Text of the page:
Comment: Pentecostalism from Wesley?

I've elsewhere written:
"The revival movement of England in the 1730s spread Wesley's sanctification theology. It opened the way for thinking of a "second blessing" given to Christians where they experience "instant sanctification." It was the seed that later germinated the Pentecostal notion of a second blessing in Spirit baptism. But more on that later."
Some have commented, quoting Wesley, reasoning that he believed that sanctification is a life-long process which won't be complete until we die - unless Christ returns first.

Why my jump to 'instant sanctification'? Where do I get this idea from? Does it really come from Wesley, as I've insisted?

Pentecostals have questioned my intention to show that it was this idea - Wesley's concept of 'instant sanctification - that led to the Pentecostal doctrine of the baptism in the Spirit being at, or subsequent to, conversion. They reason that this doctrine comes directly from the book of Acts, not from some evolution of distorted Wesleyan theology.

So, I'll simply cite some quotes from Wesley. There are many examples of his writings that show that I haven't made a leap in what I said. Below I give an example.

The following quotes come from Entire Sanctification John Wesley's View, By Rev. D. A. Whedon, Chapter IV, entitled 'How to attain it,' in which he quotes Wesley extensively.

Below are a series of Whedon's quotes from John Wesley:

"I have continually testified (for these five and twenty years,) in private and in public, that we are sanctified as well as justified by faith. And, indeed, the one of those great truths does exceedingly illustrate the other. Exactly as we are justified by faith, so are we sanctified by faith. Faith is the condition, and the only condition of sanctification, exactly as it is of justification. No man is sanctified till he believes; every man when he believes is sanctified" -- Vol. i, p. 388.
"But what is that faith whereby we are sanctified? It is a Divine evidence and conviction, first that God hath promised it in the Holy Scripture. Till we are thoroughly satisfied of this there is no moving one step further. secondly, that what God hath promised He is able to perform. Thirdly, that he is able and willing to do it now. To this confidence, that God is both able and willing to sanctify us now, there needs to be added one thing more: a Divine evidence and conviction that He doeth it. In that hour it is done: God says to the inmost soul, 'According to thy faith be it unto thee!' Then the soul is pure from every spot of sin; it is clean 'from all unrighteousness.' "Vol. i, p.390.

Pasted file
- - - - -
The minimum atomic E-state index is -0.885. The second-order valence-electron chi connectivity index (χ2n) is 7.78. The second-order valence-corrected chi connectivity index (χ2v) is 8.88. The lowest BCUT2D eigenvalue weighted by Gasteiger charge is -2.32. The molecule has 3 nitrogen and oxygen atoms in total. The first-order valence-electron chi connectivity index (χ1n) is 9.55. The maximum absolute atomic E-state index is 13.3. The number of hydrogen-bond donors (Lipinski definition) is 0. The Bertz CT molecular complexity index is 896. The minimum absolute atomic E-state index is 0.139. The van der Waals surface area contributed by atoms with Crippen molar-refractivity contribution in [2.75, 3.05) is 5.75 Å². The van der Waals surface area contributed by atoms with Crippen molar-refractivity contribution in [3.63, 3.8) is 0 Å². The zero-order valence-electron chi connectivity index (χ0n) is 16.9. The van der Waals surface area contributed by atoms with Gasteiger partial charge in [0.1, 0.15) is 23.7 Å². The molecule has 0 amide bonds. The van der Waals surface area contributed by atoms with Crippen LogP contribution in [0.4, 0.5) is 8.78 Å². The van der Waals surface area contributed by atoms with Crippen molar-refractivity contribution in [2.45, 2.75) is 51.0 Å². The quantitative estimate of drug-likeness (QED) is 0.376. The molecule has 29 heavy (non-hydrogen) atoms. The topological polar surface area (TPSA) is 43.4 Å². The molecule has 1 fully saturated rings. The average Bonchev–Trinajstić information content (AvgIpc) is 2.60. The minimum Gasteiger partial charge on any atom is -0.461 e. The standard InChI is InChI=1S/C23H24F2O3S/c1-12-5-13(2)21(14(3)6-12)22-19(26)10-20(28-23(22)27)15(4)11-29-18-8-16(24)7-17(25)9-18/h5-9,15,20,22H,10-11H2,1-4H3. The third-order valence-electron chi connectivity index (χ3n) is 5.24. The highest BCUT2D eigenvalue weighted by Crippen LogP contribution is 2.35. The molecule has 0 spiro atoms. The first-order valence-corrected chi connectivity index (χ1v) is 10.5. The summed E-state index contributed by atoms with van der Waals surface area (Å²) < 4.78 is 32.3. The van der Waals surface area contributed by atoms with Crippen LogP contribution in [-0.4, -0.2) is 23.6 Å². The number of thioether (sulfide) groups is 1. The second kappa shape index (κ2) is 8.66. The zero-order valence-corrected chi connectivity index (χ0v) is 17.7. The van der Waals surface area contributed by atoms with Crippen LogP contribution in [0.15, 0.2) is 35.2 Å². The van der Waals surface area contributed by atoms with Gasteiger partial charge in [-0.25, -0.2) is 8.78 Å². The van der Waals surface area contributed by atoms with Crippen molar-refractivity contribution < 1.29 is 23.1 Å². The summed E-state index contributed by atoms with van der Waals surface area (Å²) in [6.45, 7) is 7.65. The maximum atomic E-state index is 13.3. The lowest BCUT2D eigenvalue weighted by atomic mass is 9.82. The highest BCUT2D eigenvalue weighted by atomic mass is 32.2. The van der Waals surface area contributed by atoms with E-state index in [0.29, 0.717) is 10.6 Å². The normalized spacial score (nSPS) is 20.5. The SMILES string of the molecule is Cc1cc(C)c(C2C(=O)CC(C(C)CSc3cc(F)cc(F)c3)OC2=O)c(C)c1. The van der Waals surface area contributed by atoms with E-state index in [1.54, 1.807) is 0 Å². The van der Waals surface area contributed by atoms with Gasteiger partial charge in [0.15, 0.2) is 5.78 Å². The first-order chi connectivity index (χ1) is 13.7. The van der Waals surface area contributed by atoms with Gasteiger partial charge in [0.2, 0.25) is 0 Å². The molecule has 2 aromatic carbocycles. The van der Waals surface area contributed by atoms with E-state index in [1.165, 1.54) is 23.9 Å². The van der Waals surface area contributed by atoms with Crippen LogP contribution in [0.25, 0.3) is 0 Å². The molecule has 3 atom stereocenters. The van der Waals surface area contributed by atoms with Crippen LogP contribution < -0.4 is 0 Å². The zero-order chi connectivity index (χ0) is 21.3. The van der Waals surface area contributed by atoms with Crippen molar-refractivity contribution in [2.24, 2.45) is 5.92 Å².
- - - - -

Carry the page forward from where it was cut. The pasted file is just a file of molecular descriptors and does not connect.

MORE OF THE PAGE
"Every one, though born of God in an instant, yea, and sanctified in an instant, yet undoubtedly grows, by slow degrees, both after the former and latter change. But it does not follow from thence, that there must be a considerable tract of time between the one and the other. A year or a month is the same with God as a thousand. It is therefore our duty to pray and look for full salvation every day, every hour, every moment, without waiting till we have either done or suffered more. Why should not this be the accepted time?" -- Vol. vi. p. 764.
Speaking of the large numbers who entered into "the rest of perfect love" about 1760, he [Wesley] says: "Not trusting to the testimony of others, I carefully examined most of these myself; and every one (after the most careful inquiry, I have not found one exception either in Great Britain or Ireland) has declared that his deliverance from sin was instantaneous; that the change was wrought in a moment." -- Vol. ii, p.223.
"Be the change instantaneous or gradual, see that you never rest till it is wrought in your own soul, if you desire to dwell with God in glory." -- Ib "As to the manner, I believe this perfection is always wrought in the soul by a simple act of faith; consequently, in an instant." -- Vol. vi, p. 532, in 1767."
I think this shows that the concept of 'instant' sanctification was present in Wesley's thought, certainly in his latter writings.